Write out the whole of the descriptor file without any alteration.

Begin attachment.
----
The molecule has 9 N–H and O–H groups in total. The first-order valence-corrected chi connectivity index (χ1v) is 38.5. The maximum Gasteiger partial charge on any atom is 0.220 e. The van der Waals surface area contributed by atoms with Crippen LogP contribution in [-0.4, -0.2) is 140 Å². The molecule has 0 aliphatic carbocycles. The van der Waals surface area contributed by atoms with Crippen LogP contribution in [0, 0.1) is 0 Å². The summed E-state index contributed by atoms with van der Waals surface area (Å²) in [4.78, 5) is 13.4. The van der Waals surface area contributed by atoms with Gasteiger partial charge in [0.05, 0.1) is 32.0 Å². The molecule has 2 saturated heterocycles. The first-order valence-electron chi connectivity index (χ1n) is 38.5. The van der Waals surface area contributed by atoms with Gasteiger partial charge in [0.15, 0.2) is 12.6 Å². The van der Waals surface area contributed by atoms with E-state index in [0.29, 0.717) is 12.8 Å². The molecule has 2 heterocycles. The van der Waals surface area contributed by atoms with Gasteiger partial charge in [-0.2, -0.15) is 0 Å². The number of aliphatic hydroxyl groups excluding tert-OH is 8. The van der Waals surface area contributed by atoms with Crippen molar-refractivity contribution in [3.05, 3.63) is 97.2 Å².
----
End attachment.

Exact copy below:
The molecule has 9 N–H and O–H groups in total. The first-order valence-corrected chi connectivity index (χ1v) is 38.5. The maximum Gasteiger partial charge on any atom is 0.220 e. The van der Waals surface area contributed by atoms with Crippen LogP contribution in [-0.4, -0.2) is 140 Å². The molecule has 0 aliphatic carbocycles. The van der Waals surface area contributed by atoms with Crippen LogP contribution in [0, 0.1) is 0 Å². The summed E-state index contributed by atoms with van der Waals surface area (Å²) in [4.78, 5) is 13.4. The van der Waals surface area contributed by atoms with Gasteiger partial charge in [0.05, 0.1) is 32.0 Å². The molecule has 2 saturated heterocycles. The first-order valence-electron chi connectivity index (χ1n) is 38.5. The van der Waals surface area contributed by atoms with Gasteiger partial charge in [0.15, 0.2) is 12.6 Å². The van der Waals surface area contributed by atoms with E-state index in [0.29, 0.717) is 12.8 Å². The molecule has 2 heterocycles. The van der Waals surface area contributed by atoms with Gasteiger partial charge in [-0.2, -0.15) is 0 Å². The number of aliphatic hydroxyl groups excluding tert-OH is 8. The van der Waals surface area contributed by atoms with Crippen molar-refractivity contribution in [3.05, 3.63) is 97.2 Å².